SBC Life Articles

When God’s Plan Doesn’t Make Sense

When my father pastored a small Southern Baptist church in rural Northeast Mississippi, we lived in the pastorium, an old stone house that was full of character. The floor plan was consistent with the older homes of the area – it had one long hardwood hallway running from the front door through the center to the back of the house, with bedrooms, living room, one bathroom, kitchen, and dining room branching off to either side. The rear of the hallway served as the utility room, where the washer and dryer were installed facing the front entrance.

While living in that home, we collected an assortment of pets, including a slightly aloof, highly opinionated, and intensely curious Siamese cat named "Cat-two." (We had another Siamese cat before this one. Her name was "Cat" – we were pragmatic when it came to naming pets.) One day, Cat-two's curiosity led to an extraordinary encounter with our new dryer at the end of the hall.

My mother had just taken a load out of the machine and was preparing to replace it with a wet load from the washer, when the phone rang. While she was on the phone, Cat-two ventured into the dryer and had just settled down into this cozy, newfound bed, when my mother returned. She had no idea the cat was in the dryer, so she tossed a new wet load in on top of her, slammed the door, set the dial, and pushed the button.

But before she could get far, she was stopped by a dreadful commotion from within the machine.

"Thumpity, thump, bump, thump, … bumpity, thump, … ka-bumpity, thump bump …"

She hurried back to the dryer, thinking one of her mischievous sons had thrown a basketball in while she wasn't looking. But when she opened the door, Cat-two shot out and sailed through the air – her feet were outstretched in every direction and her fur was standing on end, making her appear three times her normal size. She landed on that slippery wooden floor and her feet flailed about as she desperately struggled to get her footing. Then she crouched down low for a moment with her ears pasted flat against her head which was still spinning (much the same as when we would hold her as we spun around in circles and then put her on the floor to watch her stagger across the room). She shook her head violently, paused, shook her head again, and then struggled to race a few more feet down the hall. She stopped with her ears still pasted to her head, shook her head again – and then again. She shot down the hall way a bit further, paused, and shook her head some more. Then she dashed into the living room at the opposite end of the hall – the farthest distance from that dreadful machine – and ran under the couch, where she hid the rest of the day and evening.

She wouldn't come out – she just lay there all day, pouting and grumbling, shaking her head occasionally, with her ears still flattened against her head.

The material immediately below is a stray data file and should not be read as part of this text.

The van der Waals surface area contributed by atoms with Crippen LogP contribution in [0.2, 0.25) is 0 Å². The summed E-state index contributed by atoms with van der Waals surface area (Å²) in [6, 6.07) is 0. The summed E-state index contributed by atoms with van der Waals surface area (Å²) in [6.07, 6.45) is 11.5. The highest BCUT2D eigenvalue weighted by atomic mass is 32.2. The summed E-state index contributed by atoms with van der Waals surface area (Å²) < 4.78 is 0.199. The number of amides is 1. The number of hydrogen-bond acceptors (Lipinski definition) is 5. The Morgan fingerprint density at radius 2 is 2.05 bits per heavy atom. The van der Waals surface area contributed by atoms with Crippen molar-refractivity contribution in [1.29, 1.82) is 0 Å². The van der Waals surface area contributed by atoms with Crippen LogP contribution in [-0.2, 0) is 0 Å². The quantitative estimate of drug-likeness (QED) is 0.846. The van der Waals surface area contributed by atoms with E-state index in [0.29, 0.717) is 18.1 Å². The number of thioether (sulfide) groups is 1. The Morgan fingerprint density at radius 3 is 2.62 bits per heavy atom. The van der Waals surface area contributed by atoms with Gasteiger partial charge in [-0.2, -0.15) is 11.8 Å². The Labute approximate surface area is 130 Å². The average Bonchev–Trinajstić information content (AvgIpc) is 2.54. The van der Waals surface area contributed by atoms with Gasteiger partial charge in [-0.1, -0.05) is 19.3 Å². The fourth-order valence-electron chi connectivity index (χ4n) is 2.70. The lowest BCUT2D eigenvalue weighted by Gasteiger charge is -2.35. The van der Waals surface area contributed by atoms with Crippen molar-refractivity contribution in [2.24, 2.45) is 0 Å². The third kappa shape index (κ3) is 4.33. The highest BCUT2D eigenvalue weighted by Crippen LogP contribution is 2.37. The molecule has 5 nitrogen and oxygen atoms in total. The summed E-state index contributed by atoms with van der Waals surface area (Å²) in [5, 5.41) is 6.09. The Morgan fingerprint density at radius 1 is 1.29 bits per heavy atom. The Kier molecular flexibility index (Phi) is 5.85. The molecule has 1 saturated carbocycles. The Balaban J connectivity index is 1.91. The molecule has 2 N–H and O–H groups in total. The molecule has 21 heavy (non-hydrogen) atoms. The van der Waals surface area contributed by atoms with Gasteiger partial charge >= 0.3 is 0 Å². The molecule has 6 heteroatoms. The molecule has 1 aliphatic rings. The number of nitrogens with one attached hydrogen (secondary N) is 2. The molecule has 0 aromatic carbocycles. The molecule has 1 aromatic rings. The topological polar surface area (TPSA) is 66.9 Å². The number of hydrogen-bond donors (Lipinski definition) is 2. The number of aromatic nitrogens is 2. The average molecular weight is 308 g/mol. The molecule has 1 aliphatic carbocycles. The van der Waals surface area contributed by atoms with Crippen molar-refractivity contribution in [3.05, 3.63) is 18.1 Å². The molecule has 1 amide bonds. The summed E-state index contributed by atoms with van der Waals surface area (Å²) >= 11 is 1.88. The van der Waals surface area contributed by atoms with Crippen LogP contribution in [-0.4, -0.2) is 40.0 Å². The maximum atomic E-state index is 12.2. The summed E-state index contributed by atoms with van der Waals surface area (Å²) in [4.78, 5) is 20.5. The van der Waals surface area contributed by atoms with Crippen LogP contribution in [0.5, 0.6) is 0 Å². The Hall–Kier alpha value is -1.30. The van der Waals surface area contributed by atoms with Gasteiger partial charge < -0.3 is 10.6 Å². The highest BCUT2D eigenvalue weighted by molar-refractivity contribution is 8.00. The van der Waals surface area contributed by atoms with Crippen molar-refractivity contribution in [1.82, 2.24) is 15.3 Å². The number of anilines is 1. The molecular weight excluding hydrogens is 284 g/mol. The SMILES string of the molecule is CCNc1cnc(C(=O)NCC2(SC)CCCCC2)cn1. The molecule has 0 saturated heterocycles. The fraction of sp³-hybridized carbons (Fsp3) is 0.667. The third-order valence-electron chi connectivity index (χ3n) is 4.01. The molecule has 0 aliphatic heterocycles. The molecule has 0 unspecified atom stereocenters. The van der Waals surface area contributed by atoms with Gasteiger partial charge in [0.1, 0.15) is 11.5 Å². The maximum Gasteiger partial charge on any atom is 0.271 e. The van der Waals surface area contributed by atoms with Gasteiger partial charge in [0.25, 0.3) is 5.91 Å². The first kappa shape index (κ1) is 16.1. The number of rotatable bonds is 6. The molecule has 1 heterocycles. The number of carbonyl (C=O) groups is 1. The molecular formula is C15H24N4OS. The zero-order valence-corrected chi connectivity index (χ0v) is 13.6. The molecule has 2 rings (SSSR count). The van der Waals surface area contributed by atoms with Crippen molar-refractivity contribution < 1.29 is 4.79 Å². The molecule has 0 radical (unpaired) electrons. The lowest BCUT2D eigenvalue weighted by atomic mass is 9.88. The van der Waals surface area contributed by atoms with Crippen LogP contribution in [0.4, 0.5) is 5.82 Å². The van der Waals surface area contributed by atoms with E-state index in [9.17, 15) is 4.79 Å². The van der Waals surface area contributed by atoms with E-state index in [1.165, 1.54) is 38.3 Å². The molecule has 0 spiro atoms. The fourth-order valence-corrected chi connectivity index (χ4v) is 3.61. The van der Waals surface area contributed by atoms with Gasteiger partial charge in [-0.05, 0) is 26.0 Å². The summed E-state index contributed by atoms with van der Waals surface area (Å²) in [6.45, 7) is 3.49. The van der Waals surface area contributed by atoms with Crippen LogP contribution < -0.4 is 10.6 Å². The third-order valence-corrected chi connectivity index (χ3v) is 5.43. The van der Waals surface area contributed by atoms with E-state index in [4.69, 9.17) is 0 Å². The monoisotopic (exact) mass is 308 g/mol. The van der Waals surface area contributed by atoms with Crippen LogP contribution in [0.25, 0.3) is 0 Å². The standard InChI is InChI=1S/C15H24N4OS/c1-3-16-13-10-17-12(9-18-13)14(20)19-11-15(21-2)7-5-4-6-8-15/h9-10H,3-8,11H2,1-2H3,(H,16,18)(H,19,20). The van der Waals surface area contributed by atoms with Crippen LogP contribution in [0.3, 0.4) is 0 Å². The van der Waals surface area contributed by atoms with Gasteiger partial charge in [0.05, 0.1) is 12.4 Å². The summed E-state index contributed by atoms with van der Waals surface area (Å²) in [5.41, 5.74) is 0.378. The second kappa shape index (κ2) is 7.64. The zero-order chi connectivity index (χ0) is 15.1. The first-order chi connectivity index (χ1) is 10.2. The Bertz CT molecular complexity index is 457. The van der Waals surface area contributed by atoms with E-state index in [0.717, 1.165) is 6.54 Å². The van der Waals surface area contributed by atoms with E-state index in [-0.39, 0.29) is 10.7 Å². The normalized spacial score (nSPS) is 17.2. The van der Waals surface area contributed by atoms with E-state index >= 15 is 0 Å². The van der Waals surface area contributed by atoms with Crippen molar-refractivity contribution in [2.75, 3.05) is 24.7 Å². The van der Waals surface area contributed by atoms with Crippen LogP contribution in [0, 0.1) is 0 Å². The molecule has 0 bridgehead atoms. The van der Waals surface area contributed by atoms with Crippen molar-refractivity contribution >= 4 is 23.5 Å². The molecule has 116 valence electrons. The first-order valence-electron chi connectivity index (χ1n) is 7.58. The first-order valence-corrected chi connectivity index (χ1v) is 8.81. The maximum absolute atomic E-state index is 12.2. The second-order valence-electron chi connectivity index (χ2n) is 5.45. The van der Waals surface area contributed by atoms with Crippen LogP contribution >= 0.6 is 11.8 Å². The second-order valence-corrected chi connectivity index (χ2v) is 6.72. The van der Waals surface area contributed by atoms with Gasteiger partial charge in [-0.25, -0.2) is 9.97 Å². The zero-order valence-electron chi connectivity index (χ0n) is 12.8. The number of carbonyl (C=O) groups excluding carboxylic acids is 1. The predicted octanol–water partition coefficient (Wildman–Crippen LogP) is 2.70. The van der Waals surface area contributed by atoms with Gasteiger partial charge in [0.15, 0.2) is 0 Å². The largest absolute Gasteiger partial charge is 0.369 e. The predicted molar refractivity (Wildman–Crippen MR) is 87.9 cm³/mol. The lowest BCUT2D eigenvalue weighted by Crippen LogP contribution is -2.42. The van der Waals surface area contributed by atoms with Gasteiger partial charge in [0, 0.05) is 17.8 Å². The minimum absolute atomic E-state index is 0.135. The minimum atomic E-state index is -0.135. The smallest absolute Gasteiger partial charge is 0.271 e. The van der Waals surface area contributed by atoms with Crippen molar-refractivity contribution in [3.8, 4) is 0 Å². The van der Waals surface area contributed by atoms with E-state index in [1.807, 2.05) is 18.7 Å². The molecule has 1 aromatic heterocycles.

After regaining her dignity, she let us examine her claws, and we found they were shredded from desperately, but futilely, trying to cling to the holes lining the inside wall of the dryer.

She eventually recovered, but from then on she kept a healthy distance from the dryer.

Sometimes life is like that, isn't it? We reach a stage in life that seems safe, warm, and cozy. Then, without warning, a smothering load crashes down on us, everything goes dark, our world starts spinning, flipping us upside down, and we're hit in the face with a blast from hell. We try desperately to cling to something – anything – but to no avail.

We find ourselves spinning helplessly and hopelessly out of control and feel doomed unless somebody rescues us.

On a larger scale, our nation is in a social and moral tailspin, and fully deserves God's wrath. If He rains down judgment on this nation, we could all find ourselves relating to Cat-two. If so, I commend to you someone who has walked that path, who survived, and who has priceless lessons for you. His name? – Habakkuk.

Habakkuk's world had spun out of control, and to compound the matter, it seemed as though God didn't care. He was deeply confused, completely frustrated, and thoroughly irritated with God.

Habakkuk lived in dark and foreboding times. Earlier, he had experienced the good times under the noble reign of King Josiah when stability and righteousness once again characterized Judah. The people had returned to the Lord, rampant idolatry had been virtually eradicated from the land, the economy was good, there were no obvious threats to national security, and the future looked bright for the people of God.

But that dramatically and suddenly changed one fateful afternoon. Babylon had been on the move against Assyria to the north and King Neco of Egypt was determined to resist the growing Babylonian threat. He advanced his troops through Judah en route to confront Nebuchadnezzar and his armies, but Josiah, for some unknown reason, chose to oppose the Egyptians. Through Neco, God warned Josiah not to get involved, but Josiah ignored His command and led his army in battle against the Egyptians, only to be soundly defeated. He died that day – and with him so did all vestiges of national sovereignty.1